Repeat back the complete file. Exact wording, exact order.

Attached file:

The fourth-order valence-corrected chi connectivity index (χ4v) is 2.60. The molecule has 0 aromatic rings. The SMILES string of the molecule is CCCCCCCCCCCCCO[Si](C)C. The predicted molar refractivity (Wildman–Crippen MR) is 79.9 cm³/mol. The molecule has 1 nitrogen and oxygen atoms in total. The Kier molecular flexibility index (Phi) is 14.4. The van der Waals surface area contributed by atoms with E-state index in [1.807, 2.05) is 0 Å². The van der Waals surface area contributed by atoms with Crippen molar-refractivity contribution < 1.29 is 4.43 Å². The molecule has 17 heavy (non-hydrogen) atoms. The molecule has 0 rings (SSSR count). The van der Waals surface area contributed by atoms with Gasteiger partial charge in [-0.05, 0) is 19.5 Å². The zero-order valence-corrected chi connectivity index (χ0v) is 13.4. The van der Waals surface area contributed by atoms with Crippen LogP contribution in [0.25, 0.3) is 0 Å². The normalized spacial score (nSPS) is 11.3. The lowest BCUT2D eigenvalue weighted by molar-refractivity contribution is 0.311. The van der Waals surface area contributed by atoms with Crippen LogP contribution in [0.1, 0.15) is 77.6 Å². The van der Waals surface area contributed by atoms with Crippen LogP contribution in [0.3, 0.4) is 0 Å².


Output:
The fourth-order valence-corrected chi connectivity index (χ4v) is 2.60. The molecule has 0 aromatic rings. The SMILES string of the molecule is CCCCCCCCCCCCCO[Si](C)C. The predicted molar refractivity (Wildman–Crippen MR) is 79.9 cm³/mol. The molecule has 1 nitrogen and oxygen atoms in total. The Kier molecular flexibility index (Phi) is 14.4. The van der Waals surface area contributed by atoms with E-state index in [1.807, 2.05) is 0 Å². The van der Waals surface area contributed by atoms with Crippen molar-refractivity contribution < 1.29 is 4.43 Å². The molecule has 17 heavy (non-hydrogen) atoms. The molecule has 0 rings (SSSR count). The van der Waals surface area contributed by atoms with Gasteiger partial charge in [-0.05, 0) is 19.5 Å². The zero-order valence-corrected chi connectivity index (χ0v) is 13.4. The van der Waals surface area contributed by atoms with Crippen LogP contribution in [0.25, 0.3) is 0 Å². The normalized spacial score (nSPS) is 11.3. The lowest BCUT2D eigenvalue weighted by molar-refractivity contribution is 0.311. The van der Waals surface area contributed by atoms with Crippen LogP contribution in [0.1, 0.15) is 77.6 Å². The van der Waals surface area contributed by atoms with Crippen LogP contribution in [0.3, 0.4) is 0 Å².